Nokia's Best-Case Scenario: Grim
Nokia’s transition to Microsoft (MSFT) Windows Phone 7 software will cost Nokia (NOK)far more market share and profits than it will ever gain by having dumped its Symbian operating system. So says Tomi Ahonen, a former Nokia employee turned analyst/blogger on mobile matters. In an analysis that follows last week’s news of Nokia’s tumbling market share, sales, and revenues, Ahonen goes on to discuss Nokia’s performance prior to the company’s February announcement of its partnership with Microsoft and sets expectations through 2013.
Until Stephen Elop left Microsoft to run Nokia in September 2010, Ahonen appeared convinced that Nokia’s Symbian strategy would eventually pay off—a scenario I disagreed with. The company’s hardware had always impressed me, but in my opinion Nokia always fell short in user experience and software. This held true in my review of the Nokia N8 handset. Others disagreed. More Symbian-powered smartphones have sold than those on any other platform, at least until last quarter, when Apple (AAPL) and Samsung (005930:KS)both outsold Nokia in smartphones. HTC (2498:TT) is fast gaining market share, too, thanks to its early adoption of Google (GOOG) Android.
Ahonen is still justifying his early faith in the Symbian strategy, saying in his blog that the platform had improved enough to help boost sales: “Then came the new Symbian S^S on several phones, led by the new flagship phone N8 which set a Nokia record for fastest sales in a quarter. All declining trends were turned into growth—this tells us the market loved Nokia’s new smartphones on the new Symbian S^S operating system and this is absolute proof that Nokia was on a comeback. Whatever you may have thought of Symbian prior to Q4 of 2010 became obsolete. Nokia had indeed on its hands a true hit series of phones and a hit operating system, with the N8 setting internal Nokia records for new phone sales. Look at the facts.”
Smartphone Tide Lifted Nokia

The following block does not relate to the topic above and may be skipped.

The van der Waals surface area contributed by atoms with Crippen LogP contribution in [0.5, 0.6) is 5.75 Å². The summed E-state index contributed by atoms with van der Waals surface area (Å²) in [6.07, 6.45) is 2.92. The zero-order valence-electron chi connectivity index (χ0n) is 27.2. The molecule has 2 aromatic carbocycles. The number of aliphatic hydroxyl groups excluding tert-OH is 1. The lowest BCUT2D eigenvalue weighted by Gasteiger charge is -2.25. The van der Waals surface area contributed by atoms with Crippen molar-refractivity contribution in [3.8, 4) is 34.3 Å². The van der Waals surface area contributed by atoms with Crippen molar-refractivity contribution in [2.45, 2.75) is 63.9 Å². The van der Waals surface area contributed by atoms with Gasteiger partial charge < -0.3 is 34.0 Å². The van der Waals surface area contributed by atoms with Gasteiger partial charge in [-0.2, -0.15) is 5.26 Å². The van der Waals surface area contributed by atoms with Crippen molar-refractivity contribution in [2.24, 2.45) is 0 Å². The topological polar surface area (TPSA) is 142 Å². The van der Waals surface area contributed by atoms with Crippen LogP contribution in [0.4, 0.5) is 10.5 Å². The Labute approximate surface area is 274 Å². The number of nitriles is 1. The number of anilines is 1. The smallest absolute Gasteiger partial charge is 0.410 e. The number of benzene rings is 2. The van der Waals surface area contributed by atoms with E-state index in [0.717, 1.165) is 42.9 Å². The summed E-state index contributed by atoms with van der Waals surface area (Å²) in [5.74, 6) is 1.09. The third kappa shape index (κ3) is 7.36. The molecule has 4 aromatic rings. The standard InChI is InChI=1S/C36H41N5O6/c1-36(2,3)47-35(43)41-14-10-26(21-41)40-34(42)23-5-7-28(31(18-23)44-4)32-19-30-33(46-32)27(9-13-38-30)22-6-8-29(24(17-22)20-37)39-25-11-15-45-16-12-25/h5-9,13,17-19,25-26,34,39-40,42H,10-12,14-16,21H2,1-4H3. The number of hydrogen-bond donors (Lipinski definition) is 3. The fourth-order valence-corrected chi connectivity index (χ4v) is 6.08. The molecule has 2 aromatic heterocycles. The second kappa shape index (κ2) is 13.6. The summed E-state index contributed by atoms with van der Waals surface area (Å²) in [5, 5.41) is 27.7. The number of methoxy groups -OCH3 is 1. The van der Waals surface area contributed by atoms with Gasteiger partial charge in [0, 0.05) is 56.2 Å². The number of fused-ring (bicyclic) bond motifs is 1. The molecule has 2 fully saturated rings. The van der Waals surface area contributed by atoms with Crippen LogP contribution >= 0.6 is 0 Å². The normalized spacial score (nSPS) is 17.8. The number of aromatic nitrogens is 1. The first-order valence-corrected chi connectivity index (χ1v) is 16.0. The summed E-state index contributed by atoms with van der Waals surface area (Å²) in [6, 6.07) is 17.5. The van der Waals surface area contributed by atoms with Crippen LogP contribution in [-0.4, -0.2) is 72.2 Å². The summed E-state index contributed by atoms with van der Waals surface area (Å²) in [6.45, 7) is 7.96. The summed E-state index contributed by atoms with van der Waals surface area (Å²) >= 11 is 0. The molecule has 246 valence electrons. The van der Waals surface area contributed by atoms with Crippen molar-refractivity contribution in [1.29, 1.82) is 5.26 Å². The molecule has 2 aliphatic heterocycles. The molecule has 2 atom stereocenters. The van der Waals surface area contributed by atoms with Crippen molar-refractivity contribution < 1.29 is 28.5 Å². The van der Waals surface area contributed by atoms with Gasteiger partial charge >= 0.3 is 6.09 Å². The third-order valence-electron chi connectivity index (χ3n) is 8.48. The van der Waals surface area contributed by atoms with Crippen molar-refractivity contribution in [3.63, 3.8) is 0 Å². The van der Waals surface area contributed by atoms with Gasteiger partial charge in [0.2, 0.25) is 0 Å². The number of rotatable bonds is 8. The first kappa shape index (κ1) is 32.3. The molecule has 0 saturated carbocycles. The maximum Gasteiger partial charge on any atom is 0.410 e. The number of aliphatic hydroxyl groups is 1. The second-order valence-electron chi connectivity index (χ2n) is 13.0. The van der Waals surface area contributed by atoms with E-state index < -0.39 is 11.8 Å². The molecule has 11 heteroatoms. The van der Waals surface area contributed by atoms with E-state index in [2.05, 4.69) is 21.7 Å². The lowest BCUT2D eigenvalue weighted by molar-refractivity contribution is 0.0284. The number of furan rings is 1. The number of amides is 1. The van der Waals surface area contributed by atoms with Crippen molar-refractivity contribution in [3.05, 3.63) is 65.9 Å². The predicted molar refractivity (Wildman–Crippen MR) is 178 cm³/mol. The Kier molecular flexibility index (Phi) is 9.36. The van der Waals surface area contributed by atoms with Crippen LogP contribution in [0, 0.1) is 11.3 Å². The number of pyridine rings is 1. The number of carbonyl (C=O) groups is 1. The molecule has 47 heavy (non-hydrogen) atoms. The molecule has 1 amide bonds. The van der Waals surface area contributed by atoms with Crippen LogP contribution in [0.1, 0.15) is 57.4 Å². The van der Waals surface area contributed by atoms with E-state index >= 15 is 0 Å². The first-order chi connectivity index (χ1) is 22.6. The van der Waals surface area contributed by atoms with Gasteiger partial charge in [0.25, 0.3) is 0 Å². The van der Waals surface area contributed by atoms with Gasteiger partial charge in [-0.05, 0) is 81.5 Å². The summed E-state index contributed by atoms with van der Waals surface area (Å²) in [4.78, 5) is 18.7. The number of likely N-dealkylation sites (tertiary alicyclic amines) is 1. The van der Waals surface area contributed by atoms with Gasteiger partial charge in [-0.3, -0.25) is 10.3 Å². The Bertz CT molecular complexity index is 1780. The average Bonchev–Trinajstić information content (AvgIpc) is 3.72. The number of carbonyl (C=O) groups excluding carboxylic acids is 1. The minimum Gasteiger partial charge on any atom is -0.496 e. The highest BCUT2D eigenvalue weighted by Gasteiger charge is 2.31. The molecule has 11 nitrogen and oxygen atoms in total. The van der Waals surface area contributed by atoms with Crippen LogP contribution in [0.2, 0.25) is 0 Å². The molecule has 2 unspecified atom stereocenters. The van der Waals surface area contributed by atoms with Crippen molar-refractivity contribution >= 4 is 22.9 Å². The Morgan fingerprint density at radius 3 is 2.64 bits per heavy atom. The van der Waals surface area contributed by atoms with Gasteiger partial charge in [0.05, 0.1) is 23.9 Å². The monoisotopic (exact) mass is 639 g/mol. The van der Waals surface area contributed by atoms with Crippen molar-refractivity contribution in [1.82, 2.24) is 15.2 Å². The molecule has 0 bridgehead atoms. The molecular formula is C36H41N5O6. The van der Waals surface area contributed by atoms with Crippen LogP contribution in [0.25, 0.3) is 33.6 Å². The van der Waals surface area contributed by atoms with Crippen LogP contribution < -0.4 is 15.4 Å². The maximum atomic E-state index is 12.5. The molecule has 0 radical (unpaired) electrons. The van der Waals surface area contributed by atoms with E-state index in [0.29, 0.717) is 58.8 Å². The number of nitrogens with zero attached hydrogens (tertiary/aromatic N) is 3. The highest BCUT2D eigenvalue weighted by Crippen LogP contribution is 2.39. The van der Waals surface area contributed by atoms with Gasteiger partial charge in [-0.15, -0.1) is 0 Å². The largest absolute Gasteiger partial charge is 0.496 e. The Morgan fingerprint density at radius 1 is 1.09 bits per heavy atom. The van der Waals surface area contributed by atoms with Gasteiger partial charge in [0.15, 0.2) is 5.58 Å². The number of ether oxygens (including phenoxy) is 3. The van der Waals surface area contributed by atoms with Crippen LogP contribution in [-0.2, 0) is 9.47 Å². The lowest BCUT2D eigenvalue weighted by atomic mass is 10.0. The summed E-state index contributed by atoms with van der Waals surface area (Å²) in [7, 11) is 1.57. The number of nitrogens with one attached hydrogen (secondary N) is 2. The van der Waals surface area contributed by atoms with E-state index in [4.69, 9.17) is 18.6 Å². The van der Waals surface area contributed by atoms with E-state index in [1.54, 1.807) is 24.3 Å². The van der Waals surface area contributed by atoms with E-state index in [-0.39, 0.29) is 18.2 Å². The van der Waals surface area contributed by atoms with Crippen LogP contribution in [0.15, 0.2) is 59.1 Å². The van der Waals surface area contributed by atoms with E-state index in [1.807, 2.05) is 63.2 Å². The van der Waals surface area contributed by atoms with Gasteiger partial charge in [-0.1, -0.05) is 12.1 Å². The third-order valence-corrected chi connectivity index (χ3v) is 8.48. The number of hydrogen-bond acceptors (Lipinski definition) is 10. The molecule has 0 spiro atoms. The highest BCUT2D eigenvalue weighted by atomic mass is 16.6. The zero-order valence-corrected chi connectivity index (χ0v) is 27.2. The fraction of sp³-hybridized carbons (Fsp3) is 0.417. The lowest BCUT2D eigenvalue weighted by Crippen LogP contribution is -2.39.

I won’t argue with the numbers that Ahonen lays out. I will point out that he’s missing a key figure: overall market growth for smartphone sales. “A rising tide will lift all boats” is a common phrase that applies here; even leaky boats can elevate. Smartphone adoption is increasing around the world, so that even less-competitive market players can see gains. Nokia’s smartphone sales in the final quarter of 2010 rose 7 percent, partially for this reason. But growth in the overall market was far greater: IDC suggests that year-over-year growth in smartphone sales for all vendors was up 87.2 percent; Nokia accounted for the least growth among the top five handset makers.
But Nokia’s Symbian past has little to with its Microsoft Windows Phone 7 future. Ahonen’s model—meant to be simple—suggests that in a best-case scenario, every WP7 phone Nokia sells will be offset by the loss of a Symbian sale. Essentially, the platform transition will be an even sales swap. By the end of 2013, Nokia will have a far lower market share than it has now.
“So taking the very best case of 2012,” Ahonen writes, “using the best ramp-up ever and then using the best case of growth in mass-market scale, we get Nokia’s Microsoft Windows Phone 7 based smartphones—the very, very best-case scenario—to hit 20.3 million smartphones not at the end of 2011, not at the end of 2012, but the end of 2013. By that time, Nokia’s smartphone market share will be at … 8 percent.”
For Comfort, Don’t Look at RIM
The 20.3 million smartphone sales 10 quarters from now seems low to me for two reasons. One is the growing smartphone market to which I referred earlier; to some degree, it will help all smartphone platforms. The other is the timing, because the smartphone market is changing so quickly. If you don’t think so, look at Research In Motion (RIMM), which is working through a transition of its own: The company is changing fast and as a result, faces declining sales. RIM just reduced its workforce by 10 percent. When you’re in a fast-growing market and have to eliminate jobs, you’re either not competitive, not profitable, or both.
In the end, Ahonen blames Elop’s decisionmaking, saying: “Before Stephen Elop killed Symbian, Nokia’s smartphone market share was 29 percent. Nokia towered over its rivals and was growing smartphone sales with highly desirable new smartphones. Today, just five months after his ridiculously-timed announcement of Microsoft, Nokia’s smartphone market share is down to 15 percent and collapsing.”
I agree with Ahonen that Nokia’s market share is collapsing; we seen evidence. By publicly stating that Symbian was a dead end, Elop may have shaken an already fragile public perception. But I think Elop made the right call. Had Symbian continued along a path where it underwhelmed, Nokia would have run the risk of having a negative vibe transfer to its new Microsoft-powered phones. In fact, I wonder if Microsoft made this call as part of the overall deal, simply to avoid a scenario of contagion.
Although my reasoning differs from Ahonen’s, I think we can both agree: No matter how sad it is to see the mighty fall, Nokia’s best days are behind it.
Also from GigaOM:
A Global Mobile Handsets Platform Forecast (2011–2015) (subscription required)